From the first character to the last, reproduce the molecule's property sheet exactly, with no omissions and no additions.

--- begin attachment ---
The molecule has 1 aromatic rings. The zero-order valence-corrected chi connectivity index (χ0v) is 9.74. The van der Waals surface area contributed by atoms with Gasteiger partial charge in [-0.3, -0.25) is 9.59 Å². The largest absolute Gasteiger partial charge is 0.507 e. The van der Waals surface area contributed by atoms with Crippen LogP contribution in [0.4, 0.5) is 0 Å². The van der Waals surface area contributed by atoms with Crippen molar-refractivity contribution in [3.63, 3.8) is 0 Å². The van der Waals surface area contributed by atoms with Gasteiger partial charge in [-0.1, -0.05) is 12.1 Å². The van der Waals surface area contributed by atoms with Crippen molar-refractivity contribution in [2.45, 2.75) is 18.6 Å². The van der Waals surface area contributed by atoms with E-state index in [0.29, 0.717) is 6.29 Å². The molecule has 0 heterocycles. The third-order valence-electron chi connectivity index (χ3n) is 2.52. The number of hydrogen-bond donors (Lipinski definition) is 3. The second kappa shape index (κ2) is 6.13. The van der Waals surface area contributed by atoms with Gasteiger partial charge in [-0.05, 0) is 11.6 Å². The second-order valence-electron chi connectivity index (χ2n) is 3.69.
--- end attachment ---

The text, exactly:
The molecule has 1 aromatic rings. The zero-order valence-corrected chi connectivity index (χ0v) is 9.74. The van der Waals surface area contributed by atoms with Gasteiger partial charge in [-0.3, -0.25) is 9.59 Å². The largest absolute Gasteiger partial charge is 0.507 e. The van der Waals surface area contributed by atoms with Crippen LogP contribution in [0.4, 0.5) is 0 Å². The van der Waals surface area contributed by atoms with Crippen molar-refractivity contribution in [3.63, 3.8) is 0 Å². The van der Waals surface area contributed by atoms with Gasteiger partial charge in [-0.1, -0.05) is 12.1 Å². The van der Waals surface area contributed by atoms with Crippen molar-refractivity contribution in [2.45, 2.75) is 18.6 Å². The van der Waals surface area contributed by atoms with E-state index in [0.29, 0.717) is 6.29 Å². The molecule has 0 heterocycles. The third-order valence-electron chi connectivity index (χ3n) is 2.52. The number of hydrogen-bond donors (Lipinski definition) is 3. The second kappa shape index (κ2) is 6.13. The van der Waals surface area contributed by atoms with Gasteiger partial charge in [-0.05, 0) is 11.6 Å². The second-order valence-electron chi connectivity index (χ2n) is 3.69.